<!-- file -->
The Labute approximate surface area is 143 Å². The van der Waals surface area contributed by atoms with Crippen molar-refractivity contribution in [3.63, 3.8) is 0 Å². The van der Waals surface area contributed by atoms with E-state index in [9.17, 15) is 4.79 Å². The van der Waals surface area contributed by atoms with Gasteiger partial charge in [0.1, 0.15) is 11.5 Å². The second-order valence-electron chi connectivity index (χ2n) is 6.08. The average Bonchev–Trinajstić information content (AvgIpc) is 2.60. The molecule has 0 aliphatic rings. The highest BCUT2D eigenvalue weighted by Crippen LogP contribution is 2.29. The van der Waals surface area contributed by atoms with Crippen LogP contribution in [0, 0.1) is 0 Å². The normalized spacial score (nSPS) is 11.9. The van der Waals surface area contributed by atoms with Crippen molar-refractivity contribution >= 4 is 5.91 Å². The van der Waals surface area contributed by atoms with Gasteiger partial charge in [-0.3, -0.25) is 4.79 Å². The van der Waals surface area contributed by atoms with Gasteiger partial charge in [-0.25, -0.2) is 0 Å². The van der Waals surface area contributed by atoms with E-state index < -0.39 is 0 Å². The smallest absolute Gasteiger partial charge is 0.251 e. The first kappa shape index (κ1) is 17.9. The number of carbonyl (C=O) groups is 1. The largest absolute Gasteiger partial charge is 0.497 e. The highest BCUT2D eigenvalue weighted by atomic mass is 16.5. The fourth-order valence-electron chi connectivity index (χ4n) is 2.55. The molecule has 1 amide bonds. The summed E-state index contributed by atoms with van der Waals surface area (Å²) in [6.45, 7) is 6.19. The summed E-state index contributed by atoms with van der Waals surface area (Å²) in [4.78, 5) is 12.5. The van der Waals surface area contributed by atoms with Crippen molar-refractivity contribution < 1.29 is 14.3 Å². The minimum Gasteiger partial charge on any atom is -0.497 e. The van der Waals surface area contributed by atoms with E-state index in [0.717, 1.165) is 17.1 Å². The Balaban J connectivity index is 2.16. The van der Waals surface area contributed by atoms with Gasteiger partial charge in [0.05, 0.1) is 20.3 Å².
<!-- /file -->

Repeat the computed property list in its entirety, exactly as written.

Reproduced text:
The Labute approximate surface area is 143 Å². The van der Waals surface area contributed by atoms with Crippen molar-refractivity contribution in [3.63, 3.8) is 0 Å². The van der Waals surface area contributed by atoms with E-state index in [9.17, 15) is 4.79 Å². The van der Waals surface area contributed by atoms with Gasteiger partial charge in [0.1, 0.15) is 11.5 Å². The second-order valence-electron chi connectivity index (χ2n) is 6.08. The average Bonchev–Trinajstić information content (AvgIpc) is 2.60. The molecule has 0 aliphatic rings. The highest BCUT2D eigenvalue weighted by Crippen LogP contribution is 2.29. The van der Waals surface area contributed by atoms with Crippen LogP contribution in [0, 0.1) is 0 Å². The normalized spacial score (nSPS) is 11.9. The van der Waals surface area contributed by atoms with Crippen molar-refractivity contribution >= 4 is 5.91 Å². The van der Waals surface area contributed by atoms with Gasteiger partial charge in [-0.3, -0.25) is 4.79 Å². The van der Waals surface area contributed by atoms with Gasteiger partial charge in [-0.25, -0.2) is 0 Å². The van der Waals surface area contributed by atoms with E-state index < -0.39 is 0 Å². The smallest absolute Gasteiger partial charge is 0.251 e. The first kappa shape index (κ1) is 17.9. The number of carbonyl (C=O) groups is 1. The largest absolute Gasteiger partial charge is 0.497 e. The highest BCUT2D eigenvalue weighted by atomic mass is 16.5. The fourth-order valence-electron chi connectivity index (χ4n) is 2.55. The molecule has 1 amide bonds. The summed E-state index contributed by atoms with van der Waals surface area (Å²) in [6.45, 7) is 6.19. The summed E-state index contributed by atoms with van der Waals surface area (Å²) in [4.78, 5) is 12.5. The van der Waals surface area contributed by atoms with Crippen molar-refractivity contribution < 1.29 is 14.3 Å². The minimum Gasteiger partial charge on any atom is -0.497 e. The van der Waals surface area contributed by atoms with E-state index in [0.717, 1.165) is 17.1 Å². The Balaban J connectivity index is 2.16. The van der Waals surface area contributed by atoms with Gasteiger partial charge in [0.05, 0.1) is 20.3 Å².